Figure 5. Deletion of UL25 in Towne-rep-GalK-KO does not impair the production of DB. (a) UL25 has been deleted in Towne-rep-GalK-KO by insertion of a GalK expression cassette via homologous recombination. The resulting strain was termed Towne-rep-ΔUL25. (b) HFF were infected with Towne-rep-ΔUL25. Seven days after infection, supernatants were processed for virion and DB isolation via the established procedure. A glycerol-tartrate gradient following ultracentrifugation of the cell culture supernatant is shown. Virion and DB fractions are indicated. (c) The virions and DB (2 µg) shown in (b) were analyzed by SDS-PAGE and silver staining to visualize the protein composition of the preparation. The virions and DB of Towne-rep-ΔUL25 (Trep) were compared to virions and DB of the UL25-expressing parental strain (T25) (expected size of pUL25 marked by an arrow). (d) Immunoblot analyses of 30 µg virions and DB from Towne-repΔUL25 (Trep) as compared to virions and DB of the pentamer defective strain Towne-ΔUL25 (T). gH, gL, and UL131 (marked by an arrow) were detected according to their respective molecular masses using a polyclonal PC-specific antibody produced in sheep and an anti-sheep HRP-coupled secondary antibody. (e,f) Impact of IFN-β treatment on genome replication (e) and virus release (f). HFF were incubated with IFN-β or left untreated and subsequently infected with 50 genome copies per cell of Towne-repΔGFP or Towne-repΔUL25. DNA from 105 infected cells (e) or 200 µL cell culture supernatant (f) was isolated and the amount of genome copies was determined by HCMV-specific TaqMan analysis.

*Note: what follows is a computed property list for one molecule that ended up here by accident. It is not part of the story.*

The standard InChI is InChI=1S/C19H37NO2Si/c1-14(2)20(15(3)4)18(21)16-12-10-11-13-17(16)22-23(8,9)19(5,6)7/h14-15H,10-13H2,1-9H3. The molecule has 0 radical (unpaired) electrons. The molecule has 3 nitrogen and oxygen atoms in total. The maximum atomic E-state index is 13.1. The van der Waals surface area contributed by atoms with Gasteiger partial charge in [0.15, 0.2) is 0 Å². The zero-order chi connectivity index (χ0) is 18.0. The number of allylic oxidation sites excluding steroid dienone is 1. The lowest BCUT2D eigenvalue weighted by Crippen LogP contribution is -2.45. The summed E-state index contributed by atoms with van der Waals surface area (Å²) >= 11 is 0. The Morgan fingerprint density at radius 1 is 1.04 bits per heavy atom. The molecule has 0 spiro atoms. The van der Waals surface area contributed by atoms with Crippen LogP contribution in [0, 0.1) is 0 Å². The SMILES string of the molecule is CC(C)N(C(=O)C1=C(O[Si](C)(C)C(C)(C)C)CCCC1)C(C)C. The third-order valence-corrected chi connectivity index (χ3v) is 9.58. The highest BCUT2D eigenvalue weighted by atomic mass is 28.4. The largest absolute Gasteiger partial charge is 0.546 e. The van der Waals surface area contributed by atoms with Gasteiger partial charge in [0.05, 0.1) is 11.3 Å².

Vaccines 07 00104 g005